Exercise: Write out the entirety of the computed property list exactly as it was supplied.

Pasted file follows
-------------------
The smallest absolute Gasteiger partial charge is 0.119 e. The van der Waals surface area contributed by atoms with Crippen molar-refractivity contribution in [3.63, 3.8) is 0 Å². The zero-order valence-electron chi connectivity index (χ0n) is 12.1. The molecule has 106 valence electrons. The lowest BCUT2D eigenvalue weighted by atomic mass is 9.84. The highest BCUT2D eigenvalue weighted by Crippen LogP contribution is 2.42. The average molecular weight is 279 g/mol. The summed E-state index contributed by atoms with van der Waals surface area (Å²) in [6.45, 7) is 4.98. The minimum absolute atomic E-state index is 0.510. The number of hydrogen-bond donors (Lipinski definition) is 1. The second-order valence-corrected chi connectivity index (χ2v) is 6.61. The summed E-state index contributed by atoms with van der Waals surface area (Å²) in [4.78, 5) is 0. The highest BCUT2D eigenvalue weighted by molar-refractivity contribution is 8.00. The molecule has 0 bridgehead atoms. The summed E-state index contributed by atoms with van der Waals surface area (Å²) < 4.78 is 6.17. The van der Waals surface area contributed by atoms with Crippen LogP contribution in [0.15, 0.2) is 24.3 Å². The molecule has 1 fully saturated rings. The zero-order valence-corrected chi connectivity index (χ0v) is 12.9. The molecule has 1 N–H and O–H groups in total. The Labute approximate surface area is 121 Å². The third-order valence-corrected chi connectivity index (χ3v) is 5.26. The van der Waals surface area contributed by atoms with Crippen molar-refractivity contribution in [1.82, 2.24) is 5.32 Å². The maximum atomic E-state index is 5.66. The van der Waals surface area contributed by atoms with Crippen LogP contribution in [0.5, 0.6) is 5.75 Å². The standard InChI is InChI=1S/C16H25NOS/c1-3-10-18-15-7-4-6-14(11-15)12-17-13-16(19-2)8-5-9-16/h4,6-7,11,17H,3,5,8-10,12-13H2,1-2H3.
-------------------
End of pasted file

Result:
The smallest absolute Gasteiger partial charge is 0.119 e. The van der Waals surface area contributed by atoms with Crippen molar-refractivity contribution in [3.63, 3.8) is 0 Å². The zero-order valence-electron chi connectivity index (χ0n) is 12.1. The molecule has 106 valence electrons. The lowest BCUT2D eigenvalue weighted by atomic mass is 9.84. The highest BCUT2D eigenvalue weighted by Crippen LogP contribution is 2.42. The average molecular weight is 279 g/mol. The summed E-state index contributed by atoms with van der Waals surface area (Å²) in [6.45, 7) is 4.98. The minimum absolute atomic E-state index is 0.510. The number of hydrogen-bond donors (Lipinski definition) is 1. The second-order valence-corrected chi connectivity index (χ2v) is 6.61. The summed E-state index contributed by atoms with van der Waals surface area (Å²) in [4.78, 5) is 0. The highest BCUT2D eigenvalue weighted by molar-refractivity contribution is 8.00. The molecule has 0 bridgehead atoms. The summed E-state index contributed by atoms with van der Waals surface area (Å²) < 4.78 is 6.17. The van der Waals surface area contributed by atoms with Crippen LogP contribution in [0.15, 0.2) is 24.3 Å². The molecule has 1 fully saturated rings. The zero-order valence-corrected chi connectivity index (χ0v) is 12.9. The molecule has 1 N–H and O–H groups in total. The Labute approximate surface area is 121 Å². The third-order valence-corrected chi connectivity index (χ3v) is 5.26. The van der Waals surface area contributed by atoms with Crippen molar-refractivity contribution in [1.82, 2.24) is 5.32 Å². The maximum atomic E-state index is 5.66. The van der Waals surface area contributed by atoms with Crippen LogP contribution in [0.5, 0.6) is 5.75 Å². The standard InChI is InChI=1S/C16H25NOS/c1-3-10-18-15-7-4-6-14(11-15)12-17-13-16(19-2)8-5-9-16/h4,6-7,11,17H,3,5,8-10,12-13H2,1-2H3.